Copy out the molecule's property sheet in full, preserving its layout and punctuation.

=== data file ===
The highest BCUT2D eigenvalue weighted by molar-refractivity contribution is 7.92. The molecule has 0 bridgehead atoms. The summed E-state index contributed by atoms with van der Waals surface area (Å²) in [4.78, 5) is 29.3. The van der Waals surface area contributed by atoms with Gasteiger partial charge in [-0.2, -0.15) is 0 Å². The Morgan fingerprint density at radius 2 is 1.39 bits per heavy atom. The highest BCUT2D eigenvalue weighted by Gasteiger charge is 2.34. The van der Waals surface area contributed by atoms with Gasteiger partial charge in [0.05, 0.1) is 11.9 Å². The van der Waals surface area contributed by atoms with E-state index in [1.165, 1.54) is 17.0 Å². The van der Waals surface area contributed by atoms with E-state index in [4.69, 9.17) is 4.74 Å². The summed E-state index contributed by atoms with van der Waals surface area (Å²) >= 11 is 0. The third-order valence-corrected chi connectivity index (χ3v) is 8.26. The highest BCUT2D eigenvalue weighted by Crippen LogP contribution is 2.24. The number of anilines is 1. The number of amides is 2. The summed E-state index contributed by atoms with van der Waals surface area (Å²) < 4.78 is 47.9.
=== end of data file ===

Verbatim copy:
The highest BCUT2D eigenvalue weighted by molar-refractivity contribution is 7.92. The molecule has 0 bridgehead atoms. The summed E-state index contributed by atoms with van der Waals surface area (Å²) in [4.78, 5) is 29.3. The van der Waals surface area contributed by atoms with Gasteiger partial charge in [-0.2, -0.15) is 0 Å². The Morgan fingerprint density at radius 2 is 1.39 bits per heavy atom. The highest BCUT2D eigenvalue weighted by Gasteiger charge is 2.34. The van der Waals surface area contributed by atoms with Gasteiger partial charge in [0.05, 0.1) is 11.9 Å². The van der Waals surface area contributed by atoms with E-state index in [1.165, 1.54) is 17.0 Å². The van der Waals surface area contributed by atoms with E-state index in [4.69, 9.17) is 4.74 Å². The summed E-state index contributed by atoms with van der Waals surface area (Å²) >= 11 is 0. The third-order valence-corrected chi connectivity index (χ3v) is 8.26. The highest BCUT2D eigenvalue weighted by Crippen LogP contribution is 2.24. The number of anilines is 1. The number of amides is 2. The summed E-state index contributed by atoms with van der Waals surface area (Å²) < 4.78 is 47.9.